Divorce Recovery

Infidelity doesn’t necessarily lead to divorce, there are many factors that determine if a couple can successfully stay together or not. When couples come in early, there are less layers of resentment, mistrust and hurt, so decisions and forgiveness are not terribly traumatic.

However, when couples come to therapy years after their relationship has been hurt, there are also years of emotional scar tissue. Often, people already know they want a divorce, but are scared of the change or don’t want to be seen as the “bad one” who terminated the relationship. Also, even when the romantic love has faded, long term couples are usually very attached to each other. Attachment is an emotional, intellectual and physiological process, so uncoupling after years together is not easy. All of those aspects–heart, mind, body soul and lifestyle– that have been part of the relationship need attention and “uncoupling.”

My goal for those contemplating divorce is to know why they want to pursue it and what they hope to gain, so when they take action, they can exit feeling less ashamed and clear. Our job is to work together to assist each person involved to be able to look at themselves or into their children’s eyes and understand their decision and feel okay. Research shows that when there is a “good divorce” in this way, people heal faster and are more prepared for a positive future relationship.

When people exit a relationship that they are still confused about, feel victimized by or conversely, carry the burden of guilt and shame there is a great deal more suffering. Sometimes, if a person can’t tolerate facing these feelings, a self-sabotage or punishment cycle can unconsciously become established. A person can unconsciously seek out negative or improbable partners or relationships that provide more stress and burden in their life. Becoming aware and conscious while the divorce is happening often alleviates this more negative outcome. Support for grief and loss, a place to understand what happened and a non-judgemental person can all help both parties involved.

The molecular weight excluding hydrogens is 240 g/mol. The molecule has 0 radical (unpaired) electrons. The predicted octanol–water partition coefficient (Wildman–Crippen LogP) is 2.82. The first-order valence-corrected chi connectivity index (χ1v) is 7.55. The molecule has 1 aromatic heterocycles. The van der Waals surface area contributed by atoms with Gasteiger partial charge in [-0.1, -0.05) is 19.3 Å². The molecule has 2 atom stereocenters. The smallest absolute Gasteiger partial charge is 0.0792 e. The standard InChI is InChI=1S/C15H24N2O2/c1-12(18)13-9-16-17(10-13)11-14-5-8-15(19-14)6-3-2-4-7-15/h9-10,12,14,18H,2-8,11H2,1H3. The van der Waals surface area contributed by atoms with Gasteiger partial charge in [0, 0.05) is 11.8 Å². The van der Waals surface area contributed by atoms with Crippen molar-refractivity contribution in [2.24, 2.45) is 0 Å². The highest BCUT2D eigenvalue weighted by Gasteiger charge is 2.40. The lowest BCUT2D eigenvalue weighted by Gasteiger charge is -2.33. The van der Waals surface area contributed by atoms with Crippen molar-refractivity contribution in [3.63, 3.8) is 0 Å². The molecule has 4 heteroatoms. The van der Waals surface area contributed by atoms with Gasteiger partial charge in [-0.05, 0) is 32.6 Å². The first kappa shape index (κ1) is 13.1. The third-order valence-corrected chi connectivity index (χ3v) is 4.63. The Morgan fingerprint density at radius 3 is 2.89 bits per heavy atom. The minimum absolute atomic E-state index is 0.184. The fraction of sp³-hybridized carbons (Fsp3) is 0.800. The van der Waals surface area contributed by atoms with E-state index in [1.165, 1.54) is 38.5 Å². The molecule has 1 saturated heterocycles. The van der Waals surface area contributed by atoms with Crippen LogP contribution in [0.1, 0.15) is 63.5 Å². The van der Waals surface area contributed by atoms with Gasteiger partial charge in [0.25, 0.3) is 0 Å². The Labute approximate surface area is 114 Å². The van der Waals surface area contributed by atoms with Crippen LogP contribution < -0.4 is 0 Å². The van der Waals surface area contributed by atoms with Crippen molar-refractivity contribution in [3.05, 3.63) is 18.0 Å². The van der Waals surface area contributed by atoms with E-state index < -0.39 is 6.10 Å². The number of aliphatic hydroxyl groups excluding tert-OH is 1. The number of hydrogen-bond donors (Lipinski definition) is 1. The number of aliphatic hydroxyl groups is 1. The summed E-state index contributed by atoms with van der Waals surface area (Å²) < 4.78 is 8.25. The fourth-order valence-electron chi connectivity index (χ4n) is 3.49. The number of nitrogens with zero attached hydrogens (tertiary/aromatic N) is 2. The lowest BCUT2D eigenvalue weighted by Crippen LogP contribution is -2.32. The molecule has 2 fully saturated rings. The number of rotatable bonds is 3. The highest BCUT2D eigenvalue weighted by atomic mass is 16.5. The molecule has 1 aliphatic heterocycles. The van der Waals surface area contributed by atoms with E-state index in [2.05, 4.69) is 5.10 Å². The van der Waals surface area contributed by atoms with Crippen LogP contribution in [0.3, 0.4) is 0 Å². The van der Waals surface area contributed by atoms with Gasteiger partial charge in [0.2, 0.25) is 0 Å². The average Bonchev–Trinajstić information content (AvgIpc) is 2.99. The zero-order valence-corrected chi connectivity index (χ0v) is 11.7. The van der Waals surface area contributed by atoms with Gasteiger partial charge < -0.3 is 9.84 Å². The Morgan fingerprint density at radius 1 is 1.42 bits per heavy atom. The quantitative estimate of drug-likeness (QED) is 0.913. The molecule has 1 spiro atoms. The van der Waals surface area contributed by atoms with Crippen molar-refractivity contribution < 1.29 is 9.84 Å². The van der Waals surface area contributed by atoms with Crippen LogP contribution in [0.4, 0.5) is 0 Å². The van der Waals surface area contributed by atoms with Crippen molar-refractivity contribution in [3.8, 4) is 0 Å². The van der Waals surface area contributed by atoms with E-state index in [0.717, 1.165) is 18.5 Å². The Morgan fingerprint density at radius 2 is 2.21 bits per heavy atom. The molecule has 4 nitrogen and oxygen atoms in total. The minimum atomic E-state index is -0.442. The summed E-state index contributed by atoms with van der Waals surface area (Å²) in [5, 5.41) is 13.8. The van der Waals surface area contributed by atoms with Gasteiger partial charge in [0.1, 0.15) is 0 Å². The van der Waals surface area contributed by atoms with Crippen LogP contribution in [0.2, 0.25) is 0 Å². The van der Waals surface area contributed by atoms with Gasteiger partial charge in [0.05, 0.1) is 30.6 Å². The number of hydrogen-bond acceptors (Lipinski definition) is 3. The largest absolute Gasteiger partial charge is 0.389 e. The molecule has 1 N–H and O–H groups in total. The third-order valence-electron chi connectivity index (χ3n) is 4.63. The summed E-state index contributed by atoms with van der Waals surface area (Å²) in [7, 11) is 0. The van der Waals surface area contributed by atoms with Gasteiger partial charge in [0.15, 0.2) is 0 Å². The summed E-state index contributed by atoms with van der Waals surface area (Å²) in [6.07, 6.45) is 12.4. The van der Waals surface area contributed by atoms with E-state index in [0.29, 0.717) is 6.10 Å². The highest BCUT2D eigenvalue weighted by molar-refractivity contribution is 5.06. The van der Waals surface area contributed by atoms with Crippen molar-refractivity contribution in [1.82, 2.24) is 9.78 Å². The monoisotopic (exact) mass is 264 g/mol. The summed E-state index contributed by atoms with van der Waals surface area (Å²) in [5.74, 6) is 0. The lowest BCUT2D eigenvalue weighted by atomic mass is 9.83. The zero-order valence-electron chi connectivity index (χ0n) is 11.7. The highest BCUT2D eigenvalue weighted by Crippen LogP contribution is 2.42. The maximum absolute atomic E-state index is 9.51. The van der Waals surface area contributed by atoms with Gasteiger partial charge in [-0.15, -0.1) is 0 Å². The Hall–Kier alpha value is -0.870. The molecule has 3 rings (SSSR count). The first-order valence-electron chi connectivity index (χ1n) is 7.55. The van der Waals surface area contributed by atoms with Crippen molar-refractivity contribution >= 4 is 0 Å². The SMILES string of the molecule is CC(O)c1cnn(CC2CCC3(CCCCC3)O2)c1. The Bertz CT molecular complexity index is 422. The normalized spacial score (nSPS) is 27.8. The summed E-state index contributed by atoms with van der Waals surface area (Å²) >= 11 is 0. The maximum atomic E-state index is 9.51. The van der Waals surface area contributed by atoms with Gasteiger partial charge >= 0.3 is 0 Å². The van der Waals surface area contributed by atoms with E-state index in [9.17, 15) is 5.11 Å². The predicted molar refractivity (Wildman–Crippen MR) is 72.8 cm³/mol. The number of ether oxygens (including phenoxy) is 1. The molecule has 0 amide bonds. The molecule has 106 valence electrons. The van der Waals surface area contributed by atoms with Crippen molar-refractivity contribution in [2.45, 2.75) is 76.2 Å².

Even when the romantic love has faded, long term couples are usually very attached to each other. Attachment is an emotional, intellectual and physiological process, so uncoupling after years together is not easy.

Divorce Recovery is a process and takes time. It involves:

  • Recognizing the need for divorce
  • Coping with all the uncoupling aspects (mind, body, heart, financial, lifestyle)Dealing with legal aspects
  • Communication with children
  • Communication with others, identifying yourself as uncoupling
  • Grieving losses separately
  • Grieving losses together
  • Supporting the grief of others (children, family, friends)Performing the “autopsy” on the relationship
  • Tolerating the moments of euphoria/excitement/freedom of being independent
  • Tolerating the moments of depression/melancholy/regret/self doubt of not being together
  • Understanding loneliness and being alone
  • Learning about your “new” self in dating situations and your desire for a new partner. See Conscious Dating for more information.
  • Dealing with new stages of grief that arise as new relationships begin
  • Coming into acceptance with all of the above
  • Moving into a new stage of maturity, self-love, acceptance and tolerance, and cultivating the same feelings for your former partner.

Sound good? Contact me for an initial consultation.
I’m happy to speak with you.

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